An announcement on the outcome of the review of the FiT scheme is expected shortly.
SmartestEnergy, the UK’s leading purchaser of electricity from independent generators, estimates that £5.1 million has been paid to hydro projects in Scotland under the FiT scheme over the past year.
Of that amount, SmartestEnergy contributed “more than £2.8 million, which highlights the potential of the technology to provide a valuable income stream from a natural resource,” said Iain Robertson, the Glasgow-based deputy head of generation for SmartestEnergy.
David Williams, chief executive of BHA, said the latest figures underlined the importance of the outcome of the FiT review to provide long term confidence for investors.
“These figures demonstrate the contribution small-scale hydro power is already making to landowners, businesses and communities in Scotland, which is home to an estimated 90% of the UK’s hydro resource,” he says. “We believe that if the uncertainty over future FiT rates was removed, that would unlock a significant amount of fresh investment in hydro. Many potential schemes have been in limbo for more than 18 months as lenders won’t give them the financial backing they need until things are clearer.”
|A review of green energy support schemes in Scotland may lead to an increase in development of small hydro projects, such as the one pictured here.|
SmartestEnergy’s hydro customers in Scotland include the Conaglen estate near Ardgour in the Highlands where owners Broadland Properties have built and commissioned three run-of-river schemes.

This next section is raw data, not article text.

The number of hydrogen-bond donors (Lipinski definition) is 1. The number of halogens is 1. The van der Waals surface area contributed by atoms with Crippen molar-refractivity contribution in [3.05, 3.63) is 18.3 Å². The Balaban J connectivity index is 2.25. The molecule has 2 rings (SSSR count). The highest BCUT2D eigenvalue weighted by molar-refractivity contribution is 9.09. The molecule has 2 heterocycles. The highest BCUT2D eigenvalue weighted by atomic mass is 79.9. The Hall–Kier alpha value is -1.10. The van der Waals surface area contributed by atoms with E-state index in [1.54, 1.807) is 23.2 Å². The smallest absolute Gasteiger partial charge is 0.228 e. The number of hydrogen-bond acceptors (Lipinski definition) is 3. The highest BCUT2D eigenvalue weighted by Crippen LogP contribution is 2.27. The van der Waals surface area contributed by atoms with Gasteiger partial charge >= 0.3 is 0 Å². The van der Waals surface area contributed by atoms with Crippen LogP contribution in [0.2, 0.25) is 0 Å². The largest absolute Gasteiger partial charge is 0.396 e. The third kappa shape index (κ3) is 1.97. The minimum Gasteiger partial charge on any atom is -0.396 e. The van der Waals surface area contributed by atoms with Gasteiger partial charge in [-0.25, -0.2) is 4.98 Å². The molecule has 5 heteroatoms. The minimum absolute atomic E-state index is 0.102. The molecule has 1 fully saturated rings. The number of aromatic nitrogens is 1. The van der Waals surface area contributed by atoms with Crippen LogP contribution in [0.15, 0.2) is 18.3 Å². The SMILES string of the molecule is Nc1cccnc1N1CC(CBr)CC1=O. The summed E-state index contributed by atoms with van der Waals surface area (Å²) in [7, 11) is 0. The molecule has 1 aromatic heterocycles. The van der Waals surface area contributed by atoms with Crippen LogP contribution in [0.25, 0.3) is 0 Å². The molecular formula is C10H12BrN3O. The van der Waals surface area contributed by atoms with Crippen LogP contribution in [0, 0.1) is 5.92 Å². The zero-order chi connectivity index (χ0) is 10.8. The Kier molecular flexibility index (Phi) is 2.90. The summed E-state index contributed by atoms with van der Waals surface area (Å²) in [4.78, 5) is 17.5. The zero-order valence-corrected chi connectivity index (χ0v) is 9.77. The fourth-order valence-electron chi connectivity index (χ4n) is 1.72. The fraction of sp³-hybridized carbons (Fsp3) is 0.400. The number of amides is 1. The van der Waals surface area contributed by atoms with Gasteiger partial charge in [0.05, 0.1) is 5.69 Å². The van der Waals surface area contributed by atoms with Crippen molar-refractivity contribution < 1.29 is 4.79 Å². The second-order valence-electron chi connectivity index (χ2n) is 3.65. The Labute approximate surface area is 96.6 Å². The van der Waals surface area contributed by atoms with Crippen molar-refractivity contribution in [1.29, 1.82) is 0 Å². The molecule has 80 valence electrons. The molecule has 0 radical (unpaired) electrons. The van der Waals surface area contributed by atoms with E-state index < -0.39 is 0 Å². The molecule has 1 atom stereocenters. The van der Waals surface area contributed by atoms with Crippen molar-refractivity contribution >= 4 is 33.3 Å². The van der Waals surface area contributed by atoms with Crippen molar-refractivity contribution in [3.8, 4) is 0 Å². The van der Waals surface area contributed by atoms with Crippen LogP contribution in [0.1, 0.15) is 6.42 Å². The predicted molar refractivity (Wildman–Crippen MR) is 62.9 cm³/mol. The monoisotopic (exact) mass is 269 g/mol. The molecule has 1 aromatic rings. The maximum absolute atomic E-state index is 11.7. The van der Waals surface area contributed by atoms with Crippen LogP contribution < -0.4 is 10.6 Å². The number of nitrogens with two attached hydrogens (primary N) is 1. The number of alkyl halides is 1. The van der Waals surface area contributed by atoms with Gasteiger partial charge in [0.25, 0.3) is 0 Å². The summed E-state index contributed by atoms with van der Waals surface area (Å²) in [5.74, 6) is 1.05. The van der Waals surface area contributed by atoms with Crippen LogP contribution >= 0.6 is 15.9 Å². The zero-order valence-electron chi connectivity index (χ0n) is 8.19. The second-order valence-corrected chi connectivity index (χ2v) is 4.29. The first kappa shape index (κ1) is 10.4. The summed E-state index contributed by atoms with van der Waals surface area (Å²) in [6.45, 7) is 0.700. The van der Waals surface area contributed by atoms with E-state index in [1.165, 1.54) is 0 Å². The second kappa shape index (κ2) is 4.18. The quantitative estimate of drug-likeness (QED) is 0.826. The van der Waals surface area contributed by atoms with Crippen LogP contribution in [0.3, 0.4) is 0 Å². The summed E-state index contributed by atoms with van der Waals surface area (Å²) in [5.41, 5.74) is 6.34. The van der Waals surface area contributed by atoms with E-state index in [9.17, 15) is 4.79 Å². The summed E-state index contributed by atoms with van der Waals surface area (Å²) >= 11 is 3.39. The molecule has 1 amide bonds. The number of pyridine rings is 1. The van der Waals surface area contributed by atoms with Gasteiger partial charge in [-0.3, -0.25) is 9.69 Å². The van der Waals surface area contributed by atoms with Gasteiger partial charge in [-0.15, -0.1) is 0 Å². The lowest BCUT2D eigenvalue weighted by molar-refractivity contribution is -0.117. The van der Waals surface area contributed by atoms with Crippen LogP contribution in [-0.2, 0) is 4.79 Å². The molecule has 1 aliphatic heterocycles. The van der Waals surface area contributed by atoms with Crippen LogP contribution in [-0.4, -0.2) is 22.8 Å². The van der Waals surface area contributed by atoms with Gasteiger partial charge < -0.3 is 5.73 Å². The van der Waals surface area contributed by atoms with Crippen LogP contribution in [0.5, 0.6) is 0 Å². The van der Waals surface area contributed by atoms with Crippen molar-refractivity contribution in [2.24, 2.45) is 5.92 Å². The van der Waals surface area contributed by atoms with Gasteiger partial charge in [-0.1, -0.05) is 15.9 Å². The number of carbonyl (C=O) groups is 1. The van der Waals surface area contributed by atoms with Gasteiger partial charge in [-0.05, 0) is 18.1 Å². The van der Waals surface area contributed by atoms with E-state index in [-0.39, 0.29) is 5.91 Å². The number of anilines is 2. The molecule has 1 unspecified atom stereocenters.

The schemes, ranging from 250 kW to 1 MW, provide about 40% of the power needs of the 40,000 acre West Coast estate, with the remaining electricity exported to the grid.
Nicaragua to study small hydro potential in two river basins
Nicaragua’s electric utility plans to hire a consultant to perform an initial assessment of small hydropower potential in two river basins.
With funding from international lenders for a national program for sustainable electrification and renewable energy — called Programa Nacional de Electrificacion Sostenible y Energia Renovable (PNESER) — the Ministerio de Energia y Minas will hire consultants to collect, integrate and analyze information to identify the best sites for small hydropower development in the Rio Grande de Matagalpa and Coco River Superior basins.
Information to be collected includes hydrometeorological, geological, geotechnical, social, economic, and environmental data that has been generated in recent years for the basins under study. The consultant is to identify the best sites for hydroelectric development of at least 2.5 MW, as well as any socioeconomic constraints on development. Some expedited field reconnaissance might be required.
The work is to be performed over five months with a budget of US$1 million.
Briefly … h2ope Water Power Enterprises has partnered with Saddleworth Community Hydro Ltd. to construct England’s first community-owned high-head hydro facility. Construction is set to begin in spring 2013 on a 51 kW turbine. … Hydro Trans Antartic Energia has submitted an environmental impact assessment to Chile’s Servicio de Evaluacion Ambiental for a 6.7 MW project on the Heunteleufu River in the southern part of the country. The run-of-river facility is expected to cost US$16 million, and work is to begin by November 2013. … Hydrohrom s.r.o. has been awarded a contract worth US$527,420 by RenoEnergie a.s. for work at the Czech Republic’s Plzen-Hradste plant on the Uhlava River. Hydrohrom will supply a turbine-generator and ancillary equipment for the project.